The parliamentary commission is only interested in making sure that one party doesn’t get five minutes more air time than another”

Critics have called for the government to reinstall the two-thirds majority requirement for approval of the director of RTVE and its board. The appointment of José Antonio Sánchez has done little to instill any hope of impartiality. Formerly the head of Telemadrid – the capital’s regional channel, which has long been accused of being little more than a propaganda vehicle for the Popular Party, which has run Madrid for two decades – Sánchez has already run RTVE, and was criticized by the High Court for the broadcaster’s failure to cover the 2002 general strike during his time at the helm of the broadcaster.

“Editorial independence is essential,” says Enrique Bustamante, professor of Audiovisual Communication at the Complutense University of Madrid and a member of the committee set up in 2004 to come up with proposals to overhaul RTVE. He says that reinstalling the two-thirds vote in Congress is essential.

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Teledetodos, which describes itself as a research group made up of media professionals and audiovisual communication experts and academics, says that RTVE’s board needs to be smaller, and to better reflect the interests of Spanish society, at the same time as exercising more strategic and direct control over the company.

“At present, the board is little more than a parliamentary commission; its members need to have a much more professional profile,” says Alejandro Perales, of the Association of Communication Consumers.

France and Britain’s state broadcasters have their own, independent boards whose job is to oversee service goals and to guarantee pluralism. This approach was behind the reform of the committee set up in 2004, but which was then dropped in 2006. Emili Prado and Miquel de Moragas of Barcelona’s Autonomous University argue that RTVE needs a board made up of experts from the world of television, along with what they call “social interpreters,” who would represent different groups in society. The current board, say the pair, is overshadowed by the National Markets and Competition Commission (CNMV), and has very little decision-making capacity.

“What’s more, the parliamentary commission is only interested in making sure that one party doesn’t get five minutes more air time than another,” says Prado, adding: “there has never been truly independent parliamentary control.”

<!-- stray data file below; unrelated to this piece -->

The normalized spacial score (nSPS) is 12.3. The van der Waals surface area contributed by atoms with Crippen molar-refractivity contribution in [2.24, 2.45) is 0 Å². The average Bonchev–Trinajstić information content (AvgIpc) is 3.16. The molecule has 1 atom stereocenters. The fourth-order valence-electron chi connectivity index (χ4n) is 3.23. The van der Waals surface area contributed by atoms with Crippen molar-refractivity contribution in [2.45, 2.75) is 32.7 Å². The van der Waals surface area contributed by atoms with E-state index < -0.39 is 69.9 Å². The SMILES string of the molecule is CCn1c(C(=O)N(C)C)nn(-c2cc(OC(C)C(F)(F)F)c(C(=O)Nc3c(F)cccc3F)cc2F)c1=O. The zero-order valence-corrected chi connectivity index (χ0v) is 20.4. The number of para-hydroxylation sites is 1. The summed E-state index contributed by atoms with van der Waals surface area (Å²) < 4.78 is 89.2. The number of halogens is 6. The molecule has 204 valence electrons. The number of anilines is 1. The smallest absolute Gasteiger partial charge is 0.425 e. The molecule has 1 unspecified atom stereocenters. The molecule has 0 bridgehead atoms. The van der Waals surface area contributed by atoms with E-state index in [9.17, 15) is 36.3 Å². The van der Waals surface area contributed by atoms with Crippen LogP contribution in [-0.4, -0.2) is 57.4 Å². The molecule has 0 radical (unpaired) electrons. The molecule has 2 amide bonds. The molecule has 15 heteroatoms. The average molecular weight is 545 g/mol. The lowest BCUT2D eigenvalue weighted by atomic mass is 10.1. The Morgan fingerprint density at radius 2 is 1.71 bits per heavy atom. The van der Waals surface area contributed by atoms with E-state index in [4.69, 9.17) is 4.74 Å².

RTVE’s programming model is also under question. “It is very dangerous when the directors of public broadcasters feel that their success or failure is measured solely in terms of viewing figures,” says Álex Martínez Roig, head of content at satellite broadcaster Canal Plus. Sánchez-Tabanero points to the Swedish model, where the state broadcaster’s programming is seen as complementing the private stations, and doesn’t have to bid to show major sporting events such as soccer. Agustín García Matilla of the University of Valladolid, also highlights the BBC’s longstanding links to education.

The lingering crisis has prompted some calls for RTVE to be privatized

The lingering crisis has prompted some calls for RTVE to be privatized. “This would bring an end to the waste, and there would be no more political interference,” says Carlos Rodríguez Braun, professor of History and Economic Thought at Madrid’s Complutense University. “But as long as it is not politically profitable, it will never be privatized.”

In the final analysis, the debate over public television depends on each country’s model. “In Europe, says Emili Prado, “state television works and is popular.” He says that in the digital age, politically independent television is more important than ever. If people only receive information from their circles within the social networks, their vision of reality is necessarily limited. “It is essential to build a wide range of content that we can share as a country,” concludes Prado.